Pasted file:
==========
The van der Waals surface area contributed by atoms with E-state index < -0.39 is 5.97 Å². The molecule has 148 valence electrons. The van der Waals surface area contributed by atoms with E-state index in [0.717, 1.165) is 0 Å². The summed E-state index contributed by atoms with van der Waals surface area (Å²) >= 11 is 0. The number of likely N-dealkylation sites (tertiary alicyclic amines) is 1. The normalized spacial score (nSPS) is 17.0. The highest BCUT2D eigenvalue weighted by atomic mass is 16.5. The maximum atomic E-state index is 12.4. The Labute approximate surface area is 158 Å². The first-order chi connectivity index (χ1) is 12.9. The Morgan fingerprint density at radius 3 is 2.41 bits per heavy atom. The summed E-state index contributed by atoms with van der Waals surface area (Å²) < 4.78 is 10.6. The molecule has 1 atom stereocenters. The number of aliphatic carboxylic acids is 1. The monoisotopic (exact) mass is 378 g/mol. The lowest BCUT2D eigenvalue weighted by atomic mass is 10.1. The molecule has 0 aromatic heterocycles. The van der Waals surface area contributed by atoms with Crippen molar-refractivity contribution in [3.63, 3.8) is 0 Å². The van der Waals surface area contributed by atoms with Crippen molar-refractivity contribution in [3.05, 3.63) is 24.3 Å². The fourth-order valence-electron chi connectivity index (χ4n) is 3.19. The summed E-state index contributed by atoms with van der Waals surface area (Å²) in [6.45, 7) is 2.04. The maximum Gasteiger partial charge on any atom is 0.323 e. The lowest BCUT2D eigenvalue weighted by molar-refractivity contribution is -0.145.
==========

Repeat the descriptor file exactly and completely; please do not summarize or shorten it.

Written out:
The van der Waals surface area contributed by atoms with E-state index < -0.39 is 5.97 Å². The molecule has 148 valence electrons. The van der Waals surface area contributed by atoms with E-state index in [0.717, 1.165) is 0 Å². The summed E-state index contributed by atoms with van der Waals surface area (Å²) >= 11 is 0. The number of likely N-dealkylation sites (tertiary alicyclic amines) is 1. The normalized spacial score (nSPS) is 17.0. The highest BCUT2D eigenvalue weighted by atomic mass is 16.5. The maximum atomic E-state index is 12.4. The Labute approximate surface area is 158 Å². The first-order chi connectivity index (χ1) is 12.9. The Morgan fingerprint density at radius 3 is 2.41 bits per heavy atom. The summed E-state index contributed by atoms with van der Waals surface area (Å²) < 4.78 is 10.6. The molecule has 1 atom stereocenters. The number of aliphatic carboxylic acids is 1. The monoisotopic (exact) mass is 378 g/mol. The lowest BCUT2D eigenvalue weighted by atomic mass is 10.1. The molecule has 0 aromatic heterocycles. The van der Waals surface area contributed by atoms with Crippen molar-refractivity contribution in [3.63, 3.8) is 0 Å². The van der Waals surface area contributed by atoms with Crippen molar-refractivity contribution in [3.05, 3.63) is 24.3 Å². The fourth-order valence-electron chi connectivity index (χ4n) is 3.19. The summed E-state index contributed by atoms with van der Waals surface area (Å²) in [6.45, 7) is 2.04. The maximum Gasteiger partial charge on any atom is 0.323 e. The lowest BCUT2D eigenvalue weighted by molar-refractivity contribution is -0.145.